|Quartile groups for article
output per 1,000 S&E doctorate holders in academia: 2001*
|(889 - 632)
||(604 - 540)
||(525 - 406)
||(385 - 195)
||District of Columbia
|*States in alphabetical order, not data order.
SOURCES: Institute for Scientific Information, Science Citation Index and Social Sciences Citation Index; CHI
Research, Inc.; and National Science Foundation, Division of Science Resources Statistics, Survey of Doctorate
- The state average of this indicator declined between 1993 and 2001.
- During this period, the number of scientific and technical articles remained
fairly constant at 140,000–150,000, whereas the number of S&E doctorate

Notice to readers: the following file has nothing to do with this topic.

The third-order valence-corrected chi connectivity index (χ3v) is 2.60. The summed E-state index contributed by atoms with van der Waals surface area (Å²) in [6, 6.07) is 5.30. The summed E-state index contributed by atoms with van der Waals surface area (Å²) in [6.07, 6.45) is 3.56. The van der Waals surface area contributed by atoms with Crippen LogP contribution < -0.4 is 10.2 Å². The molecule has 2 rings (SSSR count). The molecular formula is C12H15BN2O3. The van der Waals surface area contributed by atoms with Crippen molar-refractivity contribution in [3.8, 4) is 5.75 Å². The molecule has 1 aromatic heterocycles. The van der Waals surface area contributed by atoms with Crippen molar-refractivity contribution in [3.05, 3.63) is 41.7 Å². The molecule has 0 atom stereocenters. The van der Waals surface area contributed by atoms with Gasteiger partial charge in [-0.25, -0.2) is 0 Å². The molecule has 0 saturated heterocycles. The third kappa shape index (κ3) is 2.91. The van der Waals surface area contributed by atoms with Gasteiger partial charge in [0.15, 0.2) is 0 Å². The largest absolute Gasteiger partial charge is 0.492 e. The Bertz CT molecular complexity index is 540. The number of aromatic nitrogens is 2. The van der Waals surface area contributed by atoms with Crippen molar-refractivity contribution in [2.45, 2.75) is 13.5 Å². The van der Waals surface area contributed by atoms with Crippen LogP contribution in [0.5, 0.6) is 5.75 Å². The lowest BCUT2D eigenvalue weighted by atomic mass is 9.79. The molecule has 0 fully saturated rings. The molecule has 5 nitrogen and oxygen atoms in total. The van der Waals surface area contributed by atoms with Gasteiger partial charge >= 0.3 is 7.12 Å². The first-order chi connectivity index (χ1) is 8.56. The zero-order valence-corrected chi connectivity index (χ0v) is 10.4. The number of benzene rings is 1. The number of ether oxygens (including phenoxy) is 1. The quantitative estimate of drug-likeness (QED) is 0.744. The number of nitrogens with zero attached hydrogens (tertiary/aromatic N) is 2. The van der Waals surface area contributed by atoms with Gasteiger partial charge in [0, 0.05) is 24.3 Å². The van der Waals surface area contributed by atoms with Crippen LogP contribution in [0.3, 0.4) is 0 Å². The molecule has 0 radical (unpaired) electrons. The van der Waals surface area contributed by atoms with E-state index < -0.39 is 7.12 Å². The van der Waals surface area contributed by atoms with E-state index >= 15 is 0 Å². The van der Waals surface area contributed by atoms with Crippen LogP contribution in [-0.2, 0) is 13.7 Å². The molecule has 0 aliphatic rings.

holders employed in academia rose from 210,000 to 245,000.
- The indicator values of many states were volatile between 1993 and 2001.
- In 2001, the states with the highest values for this indicator were spread
across the nation.
The volume of peer-reviewed articles per 1,000 academic science and engineering
doctorate holders is an approximate measure of their contribution to scientific
knowledge. Publications are only one measure of academic productivity, which
includes trained personnel, patents, and other outputs. A high value on this
indicator shows that the S&E faculty in a state's academic institutions
are generating a high volume of publications relative to other states.
Publication counts are based on the number of articles appearing in a set
of journals listed in the Institute for Scientific Information's Science Citation
Index and Social Sciences Citation Index. The number of journals was 4,601 in
1993, 5,029 in 1997, and 5,262 in 2001. Articles with authors in different institutions
were counted fractionally. For a publication with N authors, each author's institution
was credited with 1/N articles.